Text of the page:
Everyone’s always looking to save money on their utility bills, but it just so happens there’s a way to do it when you aren’t even home.
The key is your thermostat. By using automatic schedules, you can tailor the temperature to your needs. That means you can have different temperature settings for when you’re at home, away or even when you’re sleeping.
If you're willing to make these adjustments, you have more time to enjoy pleasant temperatures while also keeping more of your money. Here are some ways your thermostat doesn't have to use up all your summer spending money:
While at Home
When you’re home, you want comfortable temperatures. That’s why it’s best to set your thermostat lower in the summer if you're indoors to appreciate the cool air.
But the most energy-efficient temperatures for when you're in your home during the summer is in fact anywhere between 78 and 80 degrees Fahrenheit. By adjusting things a few degrees, you can stay cool while still lowering your monthly energy bill.
While Out of the House
When it comes to setting the temperature for a vacation or other trip away from the house, it’s advantageous to set the thermostat higher for while they're gone.
If your home is located somewhere a little cooler, you can set the temperature as high as 88 degrees while no one is home before you adjust it back to the sweet spot of 78-80 degrees after you return. This way, your air conditioning unit won’t be working overtime to cool an empty house.
For a full night's rest during summer weather, you want your thermostat set at a comfortable temperature. A great place to start is between 68-72 degrees Fahrenheit. You won't have to worry about getting too hot or too cold at some point overnight.
Additional Ways to Reduce Energy Use:
- Install a smart thermostat: Using a smart thermostat in the summer can lower energy costs since it can plan your temperature adjustments according to your lifestyle and home environment. They can lower the temperature while you are home or sleeping, before allowing it to warm up when no one is home. Using reputed brands and models such as the Lennox iComfort, you are able to adjust settings and schedules through your smartphone, tablet or laptop. Requesting smart thermostat installation in your [siteinfo field="msa"] home is an effortless way to set the correct temperature whether you're at home or across the country.
- Upgrade your HVAC system: A new HVAC system can save money in the long run. If a system boasts high energy efficiency, you can also count on lower utility bills since more efficient equipment requires less energy to reach your preferred temperatures. Air conditioning installation in [siteinfo field="msa"] is only a phone call away, so don't hesitate to reach out to local pros like [siteinfo field="name"] who can set you up for success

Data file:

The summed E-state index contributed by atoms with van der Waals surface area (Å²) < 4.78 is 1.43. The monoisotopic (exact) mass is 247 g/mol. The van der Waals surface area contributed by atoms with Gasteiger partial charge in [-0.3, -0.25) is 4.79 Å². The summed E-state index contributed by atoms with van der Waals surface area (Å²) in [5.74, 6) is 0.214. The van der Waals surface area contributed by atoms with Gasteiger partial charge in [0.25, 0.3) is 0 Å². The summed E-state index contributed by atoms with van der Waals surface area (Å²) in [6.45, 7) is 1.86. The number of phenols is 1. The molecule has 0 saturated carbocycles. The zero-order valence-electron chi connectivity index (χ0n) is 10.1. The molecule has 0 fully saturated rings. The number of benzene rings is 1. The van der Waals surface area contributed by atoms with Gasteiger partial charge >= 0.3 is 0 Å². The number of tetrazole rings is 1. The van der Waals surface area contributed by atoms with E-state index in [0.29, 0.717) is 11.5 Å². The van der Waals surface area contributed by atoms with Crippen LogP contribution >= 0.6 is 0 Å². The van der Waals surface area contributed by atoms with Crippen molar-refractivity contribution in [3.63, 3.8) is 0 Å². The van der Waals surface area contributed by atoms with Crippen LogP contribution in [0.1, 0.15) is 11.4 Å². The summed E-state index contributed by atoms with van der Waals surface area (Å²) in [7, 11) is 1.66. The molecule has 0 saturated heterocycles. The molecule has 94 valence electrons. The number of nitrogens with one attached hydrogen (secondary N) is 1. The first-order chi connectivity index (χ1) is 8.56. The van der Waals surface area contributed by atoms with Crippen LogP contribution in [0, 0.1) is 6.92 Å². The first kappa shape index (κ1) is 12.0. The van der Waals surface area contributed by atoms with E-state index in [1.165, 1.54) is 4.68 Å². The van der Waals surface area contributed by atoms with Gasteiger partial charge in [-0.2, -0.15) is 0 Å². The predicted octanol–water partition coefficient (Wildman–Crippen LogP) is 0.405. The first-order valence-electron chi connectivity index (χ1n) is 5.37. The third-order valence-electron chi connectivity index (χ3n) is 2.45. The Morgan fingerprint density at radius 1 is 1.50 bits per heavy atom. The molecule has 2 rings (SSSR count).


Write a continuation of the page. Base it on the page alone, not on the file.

- Stay on top of routine AC maintenance: Whether or not you keep up with regular air conditioning maintenance in [targetlocation] can have a big impact on your monthly energy use. If you stay on top of cleaning key components like the coils, checking for damage and keeping vents clear of dust and debris, you may notice your HVAC system perform better during day-to-day use.. More efficient operation reduces strain on important or delicate components and lowers operational costs, resulting in lower energy usage and subsequently, smaller bills.
- Replace your air filter regularly: A regular schedule for cleaning or replacing the HVAC system's air filter saves money by helping air flow efficiently through your air conditioner. When filters are clogged with dirt and debris, your air conditioner will have to work harder, and this greater strain could shorten the system’s life span and result in breakdowns.
- Check your attic insulation: Insulation is a crucial component for any energy-efficient home, securing the hot air outside and the cool air inside during the summer. The North American Insulation Manufacturers Association (NAIMA) offers an official recommendation stating homeowners in souther states should have at least 13-14 inches of insulation, while those in northern U.S. states should have 16-18 inches.
- Check your ventilation: Leaky ductwork can raise your energy bills much more than 20 percent, plus it can affect equipment such as your water heater, clothes dryer and other appliances to get into the atmosphere of your home. Finding any leaks fast and sealing them can help with both these issues.
- Seal all other leaky spots in your home: Sealing leaky spots in your home with caulk, foam sealant or weather-stripping can help keep it cooler on hot summer days. It’s also important to check for any gaps around windows, doors and even outdoor fixtures. Taking the time to seal up any leaks now can help you save a lot in the long term.